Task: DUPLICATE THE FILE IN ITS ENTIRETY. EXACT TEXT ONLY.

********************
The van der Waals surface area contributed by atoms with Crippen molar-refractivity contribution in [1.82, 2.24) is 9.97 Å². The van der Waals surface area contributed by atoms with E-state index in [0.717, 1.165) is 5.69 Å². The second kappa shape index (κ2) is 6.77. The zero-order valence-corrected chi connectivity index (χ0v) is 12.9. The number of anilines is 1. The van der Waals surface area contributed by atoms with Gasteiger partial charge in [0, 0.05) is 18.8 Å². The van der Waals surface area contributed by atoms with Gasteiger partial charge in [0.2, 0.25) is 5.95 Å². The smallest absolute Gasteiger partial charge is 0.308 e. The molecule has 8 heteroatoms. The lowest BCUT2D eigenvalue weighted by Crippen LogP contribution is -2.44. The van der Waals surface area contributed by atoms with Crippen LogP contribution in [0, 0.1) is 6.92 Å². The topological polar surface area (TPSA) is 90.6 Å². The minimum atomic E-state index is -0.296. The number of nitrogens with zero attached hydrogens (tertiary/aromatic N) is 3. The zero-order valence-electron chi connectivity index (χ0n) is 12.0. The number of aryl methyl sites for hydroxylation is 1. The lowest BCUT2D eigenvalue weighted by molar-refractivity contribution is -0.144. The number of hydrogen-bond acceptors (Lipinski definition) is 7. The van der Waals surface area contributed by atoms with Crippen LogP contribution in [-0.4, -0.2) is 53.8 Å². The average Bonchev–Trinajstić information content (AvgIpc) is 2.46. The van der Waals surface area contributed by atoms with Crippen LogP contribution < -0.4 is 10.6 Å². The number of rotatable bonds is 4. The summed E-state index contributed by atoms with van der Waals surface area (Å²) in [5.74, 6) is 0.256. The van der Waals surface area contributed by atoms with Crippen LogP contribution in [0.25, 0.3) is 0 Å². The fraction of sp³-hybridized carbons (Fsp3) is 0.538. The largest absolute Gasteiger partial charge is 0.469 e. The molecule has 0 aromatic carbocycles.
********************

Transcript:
The van der Waals surface area contributed by atoms with Crippen molar-refractivity contribution in [1.82, 2.24) is 9.97 Å². The van der Waals surface area contributed by atoms with E-state index in [0.717, 1.165) is 5.69 Å². The second kappa shape index (κ2) is 6.77. The zero-order valence-corrected chi connectivity index (χ0v) is 12.9. The number of anilines is 1. The van der Waals surface area contributed by atoms with Gasteiger partial charge in [0, 0.05) is 18.8 Å². The van der Waals surface area contributed by atoms with Gasteiger partial charge in [0.2, 0.25) is 5.95 Å². The smallest absolute Gasteiger partial charge is 0.308 e. The molecule has 8 heteroatoms. The lowest BCUT2D eigenvalue weighted by Crippen LogP contribution is -2.44. The van der Waals surface area contributed by atoms with Crippen LogP contribution in [0, 0.1) is 6.92 Å². The topological polar surface area (TPSA) is 90.6 Å². The minimum atomic E-state index is -0.296. The number of nitrogens with zero attached hydrogens (tertiary/aromatic N) is 3. The zero-order valence-electron chi connectivity index (χ0n) is 12.0. The number of aryl methyl sites for hydroxylation is 1. The lowest BCUT2D eigenvalue weighted by molar-refractivity contribution is -0.144. The number of hydrogen-bond acceptors (Lipinski definition) is 7. The van der Waals surface area contributed by atoms with Crippen LogP contribution in [-0.4, -0.2) is 53.8 Å². The average Bonchev–Trinajstić information content (AvgIpc) is 2.46. The van der Waals surface area contributed by atoms with Crippen LogP contribution < -0.4 is 10.6 Å². The number of rotatable bonds is 4. The summed E-state index contributed by atoms with van der Waals surface area (Å²) in [5.74, 6) is 0.256. The van der Waals surface area contributed by atoms with Crippen LogP contribution in [0.25, 0.3) is 0 Å². The fraction of sp³-hybridized carbons (Fsp3) is 0.538. The largest absolute Gasteiger partial charge is 0.469 e. The molecule has 0 aromatic carbocycles.